The fate of gutsy WikiLeaks founder and whistleblower Julian Assange rests in the hands of the government of Ecuador, first reported here in AFP’s Issue 33&34. Assange has lived at the Ecuadorian embassy in London since 2012 and will be instantly arrested by the UK if he leaves the building. Just-released news that his health is deteriorating rapidly makes even more urgent Ecuadorian action’s even more urgent.
By S.T. Patrick
As the future of WikiLeaks founder Julian Assange twists in the political winds, the United States, Great Britain, and Ecuador continue to negotiate over the life of the Australian computer programmer and hacker.
Assange has been housed at the Ecuadorian embassy in London since 2012. According to one of his lawyers, Assange’s health is suffering and, for the past four months, he has been held in a situation that can be more accurately described as “solitary confinement.” The end of WikiLeaks, as well as Assange’s own version of freedom, may soon be near.
The white-haired Australian, Assange, 47, founded WikiLeaks in 2006, but his presence in the global spotlight dates back to 2010 when he published a series of leaks given to him by U.S. Army soldier Bradley (Chelsea) Manning. The leaks, factual yet damaging to the U.S. military’s public image, prompted a federal criminal investigation into WikiLeaks and its founder. Allied nations were encouraged to do the same.
In November 2010, the Swedish government charged Assange with sexual assault and rape. Assange continued to deny the allegations as a political attack. Concerned about being extradited if he surrendered to Swedish authorities, he surrendered to UK officials in December 2010. He was released 10 days later after posting bail. Sweden dropped the charges in May 2017, yet the real possibility of extradition to the United States remained.
When it became apparent that his extradition challenge would prove unsuccessful, Assange absconded and was granted asylum by the Ecuadorian government in August 2012. He was granted Ecuadorian citizenship in December 2017.
Technically, Assange is not a prisoner of any government. That is the inevitability that he is trying to avoid. He may leave the embassy, but doing so would trigger the execution of an active warrant that still exists in the UK for jumping bail. If arrested, extradition to the United States seems likely.
Time may be at hand for Assange. On July 27, Ecuadorian President Lenin Moreno admitted that he has been in talks with the British government to revoke the asylum. Moreno had been a detractor of Assange since taking office in May 2017.
“Mr. Assange is a hacker,” Moreno told reporters. “That’s something we reject, and I personally reject.”
An avid tweeter, Assange has been without Internet, phone, and visitation privileges for months after he criticized the British government for claiming that the Kremlin was behind a nerve gas attack on Sergei Skripal, a Russian intelligence officer, in England earlier this year. He had also been punished by Ecuadorian officials for tweeting about the Catalonian independence movement in Spain.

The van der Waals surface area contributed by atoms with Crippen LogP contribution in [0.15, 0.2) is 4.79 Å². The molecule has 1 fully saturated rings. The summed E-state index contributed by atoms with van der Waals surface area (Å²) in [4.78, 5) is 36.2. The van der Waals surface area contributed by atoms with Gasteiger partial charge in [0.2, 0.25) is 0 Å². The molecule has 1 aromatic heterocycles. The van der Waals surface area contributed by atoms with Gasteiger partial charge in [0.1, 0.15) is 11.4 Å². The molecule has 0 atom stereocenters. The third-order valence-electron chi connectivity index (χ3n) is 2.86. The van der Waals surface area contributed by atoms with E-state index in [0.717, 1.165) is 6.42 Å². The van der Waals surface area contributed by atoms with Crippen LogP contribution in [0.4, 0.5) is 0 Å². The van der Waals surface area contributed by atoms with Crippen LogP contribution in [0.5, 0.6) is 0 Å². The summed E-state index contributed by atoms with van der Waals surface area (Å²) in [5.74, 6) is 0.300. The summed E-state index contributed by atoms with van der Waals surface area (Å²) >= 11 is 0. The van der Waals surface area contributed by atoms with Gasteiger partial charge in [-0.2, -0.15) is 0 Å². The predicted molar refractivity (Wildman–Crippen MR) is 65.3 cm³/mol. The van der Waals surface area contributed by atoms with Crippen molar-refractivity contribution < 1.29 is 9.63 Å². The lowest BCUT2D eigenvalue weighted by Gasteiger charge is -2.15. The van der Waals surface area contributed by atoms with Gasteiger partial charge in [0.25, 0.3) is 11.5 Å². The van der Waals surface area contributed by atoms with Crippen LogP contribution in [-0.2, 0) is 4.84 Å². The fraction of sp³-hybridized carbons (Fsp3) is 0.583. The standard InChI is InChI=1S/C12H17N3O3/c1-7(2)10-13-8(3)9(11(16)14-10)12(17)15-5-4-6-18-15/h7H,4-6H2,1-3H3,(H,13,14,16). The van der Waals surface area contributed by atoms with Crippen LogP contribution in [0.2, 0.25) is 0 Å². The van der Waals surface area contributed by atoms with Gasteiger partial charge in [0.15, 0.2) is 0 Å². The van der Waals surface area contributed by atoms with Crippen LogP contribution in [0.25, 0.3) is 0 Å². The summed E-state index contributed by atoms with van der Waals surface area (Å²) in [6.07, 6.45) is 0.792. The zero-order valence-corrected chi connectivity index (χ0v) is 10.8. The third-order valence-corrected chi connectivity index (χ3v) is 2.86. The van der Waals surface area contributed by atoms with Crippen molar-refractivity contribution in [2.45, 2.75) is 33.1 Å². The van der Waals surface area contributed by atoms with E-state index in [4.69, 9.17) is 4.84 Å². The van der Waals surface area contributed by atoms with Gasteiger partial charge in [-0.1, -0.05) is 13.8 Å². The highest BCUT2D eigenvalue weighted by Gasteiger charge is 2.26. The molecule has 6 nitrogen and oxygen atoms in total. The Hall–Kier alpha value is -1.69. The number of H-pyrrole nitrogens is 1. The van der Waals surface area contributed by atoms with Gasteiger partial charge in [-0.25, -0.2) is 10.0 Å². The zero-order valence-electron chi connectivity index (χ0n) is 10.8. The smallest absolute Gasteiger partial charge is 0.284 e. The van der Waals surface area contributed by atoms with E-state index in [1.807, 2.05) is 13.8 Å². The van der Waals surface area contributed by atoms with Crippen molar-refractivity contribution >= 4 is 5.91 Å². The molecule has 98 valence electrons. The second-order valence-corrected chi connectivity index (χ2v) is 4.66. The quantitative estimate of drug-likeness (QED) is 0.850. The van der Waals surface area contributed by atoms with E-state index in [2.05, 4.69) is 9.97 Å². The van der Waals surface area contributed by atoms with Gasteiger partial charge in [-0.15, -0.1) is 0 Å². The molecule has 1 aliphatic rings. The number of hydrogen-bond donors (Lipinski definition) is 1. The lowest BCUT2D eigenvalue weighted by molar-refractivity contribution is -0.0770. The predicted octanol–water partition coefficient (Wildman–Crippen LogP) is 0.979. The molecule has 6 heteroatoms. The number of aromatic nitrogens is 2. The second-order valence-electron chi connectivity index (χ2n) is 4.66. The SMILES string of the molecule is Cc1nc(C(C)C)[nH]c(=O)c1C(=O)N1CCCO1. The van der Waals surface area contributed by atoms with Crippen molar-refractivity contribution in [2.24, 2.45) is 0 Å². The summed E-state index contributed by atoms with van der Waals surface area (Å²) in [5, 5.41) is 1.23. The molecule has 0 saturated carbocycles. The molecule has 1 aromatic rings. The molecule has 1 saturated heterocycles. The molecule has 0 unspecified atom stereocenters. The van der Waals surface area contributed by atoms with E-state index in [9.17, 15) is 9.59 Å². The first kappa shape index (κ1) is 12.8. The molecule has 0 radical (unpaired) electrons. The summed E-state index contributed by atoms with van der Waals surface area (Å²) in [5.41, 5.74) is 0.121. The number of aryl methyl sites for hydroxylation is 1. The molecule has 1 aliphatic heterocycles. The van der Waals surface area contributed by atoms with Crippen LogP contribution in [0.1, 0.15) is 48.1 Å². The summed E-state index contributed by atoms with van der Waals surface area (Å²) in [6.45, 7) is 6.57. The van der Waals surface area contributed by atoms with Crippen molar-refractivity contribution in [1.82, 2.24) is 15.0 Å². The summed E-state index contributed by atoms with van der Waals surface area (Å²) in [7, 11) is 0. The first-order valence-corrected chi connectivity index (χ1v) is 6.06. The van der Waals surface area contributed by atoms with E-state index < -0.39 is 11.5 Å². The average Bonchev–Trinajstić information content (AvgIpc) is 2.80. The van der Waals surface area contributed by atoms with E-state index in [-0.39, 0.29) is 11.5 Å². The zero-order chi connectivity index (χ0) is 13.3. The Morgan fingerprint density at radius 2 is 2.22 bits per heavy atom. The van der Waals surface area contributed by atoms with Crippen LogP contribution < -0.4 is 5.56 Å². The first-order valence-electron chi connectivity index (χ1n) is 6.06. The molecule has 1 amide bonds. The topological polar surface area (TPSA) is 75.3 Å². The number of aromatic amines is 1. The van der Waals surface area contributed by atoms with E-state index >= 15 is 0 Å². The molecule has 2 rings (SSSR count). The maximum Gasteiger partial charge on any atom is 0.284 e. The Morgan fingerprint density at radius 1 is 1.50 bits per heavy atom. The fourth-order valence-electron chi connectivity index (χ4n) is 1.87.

President Donald Trump praised WikiLeaks amidst the 2016 election campaign, and private tweets from Assange show that the phrase “sadistic sociopath” was used in his description of Hillary Clinton. Special counsel Robert Mueller in July indicted 12 Russian military intelligence officers of conspiring to interfere in the 2016 U.S. presidential election by hacking into the personal and professional email accounts of top Democrats and turning them over to WikiLeaks. Assange has repeatedly denied that the Russian state was the source of the leaks regarding Clinton.
Because there is a clause in the UK-Ecuadorian extradition treaty that bars one country turning citizens over to the other, Assange’s Ecuadorian citizenship may have to be rescinded for extradition to occur.
A Trump administration that many had assumed would be friendly to Assange has been more critical in recent months.
In April, Attorney General Jeff Sessions hinted to the media that he would consider bringing criminal charges against Assange.
“We are going to step up our efforts and already are stepping up our efforts on all leaks,” Sessions said. “We will seek to put some people in jail.”
Former U.S. litigator Glenn Greenwald, founder of “The Intercept” website, believes that extradition to the United States would not be as automatic as is being reported by many news outlets. He calls the British government “subservient” to the United States, yet he points out that the British judges lean more independent. He also points out that the specifics of the U.S.-UK treaty may not allow extradition.
“Political crimes, like publishing documents and engaging in journalism—that really isn’t what extradition is for,” Greenwald said. “And in fact . . . is excluded from most extradition treaties, including the one between the U.S. and the UK.”
Freedom proponents, whistleblowers, libertarians, and government transparency activists all hope that extradition to the United States would eventually lead to a pardon from Trump. If Trump’s first-term maneuvers are any indication, however, that seems unlikely. Trump continues to appoint neoconservatives to key decision-making positions within the administration.
If Assange is extradited to the U.S., it will be a test for Trump. Americans will find out if the independent torch that he so boldly displayed throughout the 2016 campaign is still a reflection of his steadfast beliefs or if it was a façade. For Assange, his life is now in the balance, wavering like the First Amendment freedoms that Americans once thought were constitutionally guaranteed.